DEAR DR. DONOHUE: I am a 30-year-old woman, recently hired into a position that was a big advancement for me. After one week on the job, I had to give a presentation. On the morning of the presentation, I couldn’t eat because of nerves. About two minutes into my talk, I fainted. My boss was very concerned and insisted that I report to the company doctor before coming back to work. The doctor gave me a very thorough exam, including an EKG. He said I had neurocardiogenic syncope. That sounds awful to me. Is it? I’m not taking any medicine. Should I be? – C.K.

Syncope (SIN-coe-pea) is a faint. “Neurocardiogenic” refers to a reflex that takes place between nerves and the heart that brings on the faint. It’s also called vasovagal reflex. The “vaso” refers to dilation of blood vessels. The dilation keeps blood in the legs and lessens the amount of blood in circulation. “Vagal” refers to the nerve that slows the heart – just what you don’t want to happen when there’s too little blood in circulation. Both of these mechanisms cause a drop in blood flow to the brain. The body responds by making you temporarily pass out so that you assume the horizontal position on the ground. In that position, blood starts circulating again, the brain gets it share of blood and you wake up.

The whole thing is a reflex over which you have no control. Stress, high emotions, fear, standing in one place for a prolonged time and an overheated room are some of the circumstances that trigger this reflex. Usually there are some warning symptoms that you’re on the verge of fainting. You might begin to sweat and feel a bit nauseated. If you’re ever in this situation again and get those warning signals, sit down immediately or, better yet, lie down. Keep tensing and relaxing your leg and arms muscles to keep blood in circulation.

For young, healthy people like you, one neurocardiogenic faint is not a sign of any serious health problem. You don’t need to be on any medicines. You can file this in your memory as an interesting story to tell your grandchildren.

DEAR DR. DONOHUE: I am one of a set of triplets. We’re not identical. I don’t know if triplets ever are identical. Anyway, one of my two sisters has just had an operation for thyroid cancer. No one else in the family has had this cancer. My nonoperated other triplet and I were talking on the phone and wonder if we might be susceptible too. Should we have our thyroid glands examined? – R.O.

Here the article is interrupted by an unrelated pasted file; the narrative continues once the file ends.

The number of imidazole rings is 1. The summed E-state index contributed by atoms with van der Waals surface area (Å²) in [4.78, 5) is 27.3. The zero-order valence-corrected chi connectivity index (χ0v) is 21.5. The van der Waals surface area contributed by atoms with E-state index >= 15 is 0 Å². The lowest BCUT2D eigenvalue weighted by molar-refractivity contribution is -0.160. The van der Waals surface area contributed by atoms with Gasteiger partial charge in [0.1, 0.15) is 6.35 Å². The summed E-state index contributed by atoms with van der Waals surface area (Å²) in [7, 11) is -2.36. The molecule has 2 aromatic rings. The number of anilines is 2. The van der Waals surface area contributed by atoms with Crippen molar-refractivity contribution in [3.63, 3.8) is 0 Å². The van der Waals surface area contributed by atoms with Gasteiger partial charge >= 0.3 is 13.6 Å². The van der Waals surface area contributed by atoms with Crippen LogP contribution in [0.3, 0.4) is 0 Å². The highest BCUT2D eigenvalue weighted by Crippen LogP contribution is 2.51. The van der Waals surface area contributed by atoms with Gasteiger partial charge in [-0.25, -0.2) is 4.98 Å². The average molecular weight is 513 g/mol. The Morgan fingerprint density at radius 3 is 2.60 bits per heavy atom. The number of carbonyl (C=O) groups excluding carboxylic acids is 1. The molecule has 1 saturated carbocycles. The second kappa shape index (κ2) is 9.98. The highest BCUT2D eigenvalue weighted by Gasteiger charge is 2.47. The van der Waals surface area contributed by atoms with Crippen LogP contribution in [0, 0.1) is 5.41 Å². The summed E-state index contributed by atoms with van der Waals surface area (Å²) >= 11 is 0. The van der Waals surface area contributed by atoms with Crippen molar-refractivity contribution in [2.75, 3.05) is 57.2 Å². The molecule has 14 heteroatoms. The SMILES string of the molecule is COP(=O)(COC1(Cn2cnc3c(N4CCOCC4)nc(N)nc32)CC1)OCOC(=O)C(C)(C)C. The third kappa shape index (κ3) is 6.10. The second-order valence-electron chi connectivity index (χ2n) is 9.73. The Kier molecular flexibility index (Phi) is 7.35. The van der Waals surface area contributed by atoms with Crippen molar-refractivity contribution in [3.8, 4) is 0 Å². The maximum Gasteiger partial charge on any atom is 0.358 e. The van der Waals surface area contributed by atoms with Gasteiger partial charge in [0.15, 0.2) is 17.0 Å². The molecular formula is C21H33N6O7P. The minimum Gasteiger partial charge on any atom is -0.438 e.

Most thyroid cancers are papillary thyroid cancers. If a family member has this kind of cancer, other family members have a tenfold increased risk of having it. You should, therefore, let your doctor know about your sister. It would be very helpful if she could give you the name of her cancer.

I don’t see any information that says there is an increased risk for triplets over the risk for other family members.

The majority of papillary thyroid cancer patients don’t die from their cancer. If the cancer occurs between the ages of 20 and 45, the prognosis is usually favorable.

DEAR DR. DONOHUE: When I lie down at night, I get a pain in the back of my right leg, and it goes all the way to my ankle. Is this peripheral artery disease? I have seen the ads for that illness on TV, and it sounds like the pain I get. – B.M.

Peripheral artery disease, also known as peripheral vascular disease, is the process in which leg arteries become clogged with plaque, the buildup of cholesterol and fat on their lining. The buildup prevents blood from reaching leg muscles. The classic symptom of peripheral artery disease is leg pain on walking. The pain stops with rest. Your pain doesn’t come on with physical activity; it comes with a change in body position. I’m not sure of the cause of your pain. It might be a neurological problem. I’m quite certain that it isn’t peripheral artery disease.

Dr. Donohue regrets that he is unable to answer individual letters, but he will incorporate them in his column whenever possible. Readers may write him or request an order form of available health newsletters at P.O. Box 536475, Orlando, FL 32853-6475. Readers may also order health newsletters from

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